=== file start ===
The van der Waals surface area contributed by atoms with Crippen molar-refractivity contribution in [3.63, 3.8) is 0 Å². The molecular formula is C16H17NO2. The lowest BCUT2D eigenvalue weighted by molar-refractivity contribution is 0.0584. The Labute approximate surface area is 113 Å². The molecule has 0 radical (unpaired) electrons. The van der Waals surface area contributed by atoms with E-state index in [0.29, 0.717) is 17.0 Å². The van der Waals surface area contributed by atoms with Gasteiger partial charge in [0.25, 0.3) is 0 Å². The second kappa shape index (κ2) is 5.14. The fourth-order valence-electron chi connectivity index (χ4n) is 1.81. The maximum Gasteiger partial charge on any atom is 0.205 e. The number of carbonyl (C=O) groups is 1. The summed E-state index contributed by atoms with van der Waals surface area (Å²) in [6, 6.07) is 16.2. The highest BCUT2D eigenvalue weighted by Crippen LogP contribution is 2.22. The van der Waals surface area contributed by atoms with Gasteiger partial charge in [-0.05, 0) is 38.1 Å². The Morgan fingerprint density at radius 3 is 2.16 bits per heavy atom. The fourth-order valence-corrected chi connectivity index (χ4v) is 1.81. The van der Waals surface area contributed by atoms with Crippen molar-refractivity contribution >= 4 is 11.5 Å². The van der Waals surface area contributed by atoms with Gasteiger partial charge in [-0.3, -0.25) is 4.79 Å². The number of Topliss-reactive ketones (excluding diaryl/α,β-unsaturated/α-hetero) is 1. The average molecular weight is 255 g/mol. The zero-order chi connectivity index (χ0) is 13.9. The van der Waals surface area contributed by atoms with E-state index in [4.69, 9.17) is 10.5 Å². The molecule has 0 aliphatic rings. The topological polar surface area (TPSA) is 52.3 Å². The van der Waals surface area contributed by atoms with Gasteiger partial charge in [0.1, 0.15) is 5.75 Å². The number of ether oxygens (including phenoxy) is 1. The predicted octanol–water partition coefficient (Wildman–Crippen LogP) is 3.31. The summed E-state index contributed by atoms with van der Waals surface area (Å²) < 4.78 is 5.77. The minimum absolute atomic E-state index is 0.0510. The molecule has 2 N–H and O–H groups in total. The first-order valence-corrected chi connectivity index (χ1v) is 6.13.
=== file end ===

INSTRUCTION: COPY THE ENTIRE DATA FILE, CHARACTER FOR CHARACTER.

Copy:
The van der Waals surface area contributed by atoms with Crippen molar-refractivity contribution in [3.63, 3.8) is 0 Å². The molecular formula is C16H17NO2. The lowest BCUT2D eigenvalue weighted by molar-refractivity contribution is 0.0584. The Labute approximate surface area is 113 Å². The molecule has 0 radical (unpaired) electrons. The van der Waals surface area contributed by atoms with E-state index in [0.29, 0.717) is 17.0 Å². The van der Waals surface area contributed by atoms with Gasteiger partial charge in [0.25, 0.3) is 0 Å². The second kappa shape index (κ2) is 5.14. The fourth-order valence-electron chi connectivity index (χ4n) is 1.81. The maximum Gasteiger partial charge on any atom is 0.205 e. The number of carbonyl (C=O) groups is 1. The summed E-state index contributed by atoms with van der Waals surface area (Å²) in [6, 6.07) is 16.2. The highest BCUT2D eigenvalue weighted by Crippen LogP contribution is 2.22. The van der Waals surface area contributed by atoms with Gasteiger partial charge in [-0.05, 0) is 38.1 Å². The Morgan fingerprint density at radius 3 is 2.16 bits per heavy atom. The fourth-order valence-corrected chi connectivity index (χ4v) is 1.81. The van der Waals surface area contributed by atoms with Crippen molar-refractivity contribution >= 4 is 11.5 Å². The van der Waals surface area contributed by atoms with Gasteiger partial charge in [-0.3, -0.25) is 4.79 Å². The number of Topliss-reactive ketones (excluding diaryl/α,β-unsaturated/α-hetero) is 1. The average molecular weight is 255 g/mol. The zero-order chi connectivity index (χ0) is 13.9. The van der Waals surface area contributed by atoms with E-state index in [4.69, 9.17) is 10.5 Å². The molecule has 0 aliphatic rings. The topological polar surface area (TPSA) is 52.3 Å². The van der Waals surface area contributed by atoms with Gasteiger partial charge in [0.1, 0.15) is 5.75 Å². The number of ether oxygens (including phenoxy) is 1. The predicted octanol–water partition coefficient (Wildman–Crippen LogP) is 3.31. The summed E-state index contributed by atoms with van der Waals surface area (Å²) < 4.78 is 5.77. The minimum absolute atomic E-state index is 0.0510. The molecule has 2 N–H and O–H groups in total. The first-order valence-corrected chi connectivity index (χ1v) is 6.13.